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      17. THE CHARGE


The qualifications to be a Mason are clear and distinct.   There are physical, moral and spiritual qualifications.  In California [And in Texas], the petitioner must be a man of at least 21 years of age.  He must be free of any previous felonious criminal convictions and be of good moral character.  He must also believe in a Supreme Being and the immortality of the soul.

The physical qualifications are necessary because the person must be free to make his own life decisions and be responsible for himself.   The moral qualifications are self-evident for the viability of any brotherhood and the lofty ideals of our society.  The two spiritual qualifications not only inform the entire structure of Freemasonry but also align the Fraternity with the great Mystery Schools and religions of the world.  It is the transition from belief to knowledge that seals the mark of true spiritual initiation.

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After a man has applied for Masonic membership, and his background has been thoroughly investigated, the lodge members vote by secret ballot to accept or to reject him for membership.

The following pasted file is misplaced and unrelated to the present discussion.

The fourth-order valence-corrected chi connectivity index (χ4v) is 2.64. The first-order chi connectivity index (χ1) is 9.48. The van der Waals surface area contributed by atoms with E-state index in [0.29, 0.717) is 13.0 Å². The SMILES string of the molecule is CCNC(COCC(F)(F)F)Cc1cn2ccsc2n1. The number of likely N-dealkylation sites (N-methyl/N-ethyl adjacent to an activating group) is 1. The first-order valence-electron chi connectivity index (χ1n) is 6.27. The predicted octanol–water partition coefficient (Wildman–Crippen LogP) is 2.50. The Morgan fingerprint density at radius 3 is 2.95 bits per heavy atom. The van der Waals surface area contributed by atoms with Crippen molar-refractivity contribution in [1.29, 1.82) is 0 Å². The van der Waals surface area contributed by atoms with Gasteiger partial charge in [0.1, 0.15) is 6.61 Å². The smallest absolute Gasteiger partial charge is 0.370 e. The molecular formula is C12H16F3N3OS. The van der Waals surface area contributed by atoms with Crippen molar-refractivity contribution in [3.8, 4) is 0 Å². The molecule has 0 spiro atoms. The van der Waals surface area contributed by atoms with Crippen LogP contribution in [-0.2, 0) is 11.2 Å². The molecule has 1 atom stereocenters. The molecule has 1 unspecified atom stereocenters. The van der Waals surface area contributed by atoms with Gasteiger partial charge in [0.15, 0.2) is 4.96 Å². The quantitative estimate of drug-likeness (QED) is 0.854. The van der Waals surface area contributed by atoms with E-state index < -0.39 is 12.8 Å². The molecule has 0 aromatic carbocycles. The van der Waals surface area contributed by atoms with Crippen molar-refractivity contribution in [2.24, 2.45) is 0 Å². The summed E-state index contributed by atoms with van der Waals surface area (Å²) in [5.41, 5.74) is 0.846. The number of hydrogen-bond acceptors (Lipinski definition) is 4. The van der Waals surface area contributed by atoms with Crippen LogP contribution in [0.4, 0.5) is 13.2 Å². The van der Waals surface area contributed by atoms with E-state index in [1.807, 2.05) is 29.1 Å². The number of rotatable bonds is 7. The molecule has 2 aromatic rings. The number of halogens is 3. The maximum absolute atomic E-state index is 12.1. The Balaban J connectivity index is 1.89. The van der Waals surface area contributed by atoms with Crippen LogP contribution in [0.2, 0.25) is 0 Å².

Masonry's secret ballot is another of its ancient customs.   It has been rather aptly said that when a petitioner is voted upon for Masonic membership he undergoes the "Ordeal of the Secret Ballot".  To be elected, he must receive an affirmative vote from each and every member present at that meeting.   Just one member out of all present - there could be twenty, or fifty, or a hundred members in attendance - can drop the black cube and deny him membership.  [In Texas it takes 3 black cubes to reject] When you consider the moral yardstick by which Masons measure membership applicants and that only one (or 3 in Texas) negative vote can reject a petitioner, it would seem reasonable to assume that a large proportion of petitioners would be rejected for membership.  But that is not the case.  Many, many more are elected than are rejected.  That fact is testimony to the generally good judgment of those who recommend applicants, and it also indicates that the fraternity, by and large, attracts good men.

Much has been said and written, pro and con, about the secret ballot.  Some argue, not without logic, that it is not fair for just one member out of all those who may be present at a meeting to be able to deny a petitioner membership.  Others argue, also logically, that if even one member knows something negative about a petitioner, then that one member should have the right and the opportunity to prevent the entrance into Freemasonry of one he feels would bring discredit to it.

It goes without saying that the secret ballot is occasionally abused by a member who rejects a petitioner for mere petty reasons having nothing to do with moral fitness, but such instances are rare and in almost every election the good man is elected to membership.